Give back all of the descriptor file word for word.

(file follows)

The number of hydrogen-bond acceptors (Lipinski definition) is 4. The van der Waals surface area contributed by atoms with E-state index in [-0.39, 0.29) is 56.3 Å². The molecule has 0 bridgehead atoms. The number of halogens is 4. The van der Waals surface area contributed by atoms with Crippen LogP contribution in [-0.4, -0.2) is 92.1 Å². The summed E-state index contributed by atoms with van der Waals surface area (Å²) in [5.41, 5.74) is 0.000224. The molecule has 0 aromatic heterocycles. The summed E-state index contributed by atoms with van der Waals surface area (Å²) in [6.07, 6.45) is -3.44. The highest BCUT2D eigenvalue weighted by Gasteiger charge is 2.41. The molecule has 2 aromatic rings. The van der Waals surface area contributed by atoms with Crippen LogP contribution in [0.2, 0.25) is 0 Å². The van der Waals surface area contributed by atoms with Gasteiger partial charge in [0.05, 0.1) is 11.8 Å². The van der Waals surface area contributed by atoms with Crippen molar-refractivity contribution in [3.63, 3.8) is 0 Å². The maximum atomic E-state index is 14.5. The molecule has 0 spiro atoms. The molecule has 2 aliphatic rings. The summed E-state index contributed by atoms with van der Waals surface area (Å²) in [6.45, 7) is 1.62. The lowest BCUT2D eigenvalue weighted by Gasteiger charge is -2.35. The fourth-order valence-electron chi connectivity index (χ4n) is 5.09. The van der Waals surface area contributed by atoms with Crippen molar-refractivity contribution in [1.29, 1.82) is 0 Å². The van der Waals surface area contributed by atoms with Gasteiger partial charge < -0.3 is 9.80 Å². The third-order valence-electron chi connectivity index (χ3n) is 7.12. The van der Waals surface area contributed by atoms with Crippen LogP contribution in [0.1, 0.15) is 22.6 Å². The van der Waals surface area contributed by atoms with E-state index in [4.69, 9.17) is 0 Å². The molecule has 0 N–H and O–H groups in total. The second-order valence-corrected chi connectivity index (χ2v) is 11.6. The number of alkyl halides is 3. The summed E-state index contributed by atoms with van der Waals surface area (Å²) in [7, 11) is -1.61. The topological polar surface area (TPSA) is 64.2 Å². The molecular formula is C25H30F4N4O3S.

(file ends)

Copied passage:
The number of hydrogen-bond acceptors (Lipinski definition) is 4. The van der Waals surface area contributed by atoms with E-state index in [-0.39, 0.29) is 56.3 Å². The molecule has 0 bridgehead atoms. The number of halogens is 4. The van der Waals surface area contributed by atoms with Crippen LogP contribution in [-0.4, -0.2) is 92.1 Å². The summed E-state index contributed by atoms with van der Waals surface area (Å²) in [5.41, 5.74) is 0.000224. The molecule has 0 aromatic heterocycles. The summed E-state index contributed by atoms with van der Waals surface area (Å²) in [6.07, 6.45) is -3.44. The highest BCUT2D eigenvalue weighted by Gasteiger charge is 2.41. The molecule has 2 aromatic rings. The van der Waals surface area contributed by atoms with Crippen LogP contribution in [0.2, 0.25) is 0 Å². The van der Waals surface area contributed by atoms with Gasteiger partial charge in [0.05, 0.1) is 11.8 Å². The van der Waals surface area contributed by atoms with Crippen molar-refractivity contribution in [3.63, 3.8) is 0 Å². The maximum atomic E-state index is 14.5. The molecule has 0 spiro atoms. The molecule has 2 aliphatic rings. The summed E-state index contributed by atoms with van der Waals surface area (Å²) in [6.45, 7) is 1.62. The lowest BCUT2D eigenvalue weighted by Gasteiger charge is -2.35. The fourth-order valence-electron chi connectivity index (χ4n) is 5.09. The van der Waals surface area contributed by atoms with Crippen molar-refractivity contribution in [1.29, 1.82) is 0 Å². The van der Waals surface area contributed by atoms with Gasteiger partial charge < -0.3 is 9.80 Å². The third-order valence-electron chi connectivity index (χ3n) is 7.12. The van der Waals surface area contributed by atoms with Crippen LogP contribution in [0.1, 0.15) is 22.6 Å². The van der Waals surface area contributed by atoms with E-state index in [4.69, 9.17) is 0 Å². The molecule has 0 N–H and O–H groups in total. The second-order valence-corrected chi connectivity index (χ2v) is 11.6. The number of alkyl halides is 3. The summed E-state index contributed by atoms with van der Waals surface area (Å²) in [7, 11) is -1.61. The topological polar surface area (TPSA) is 64.2 Å². The molecular formula is C25H30F4N4O3S.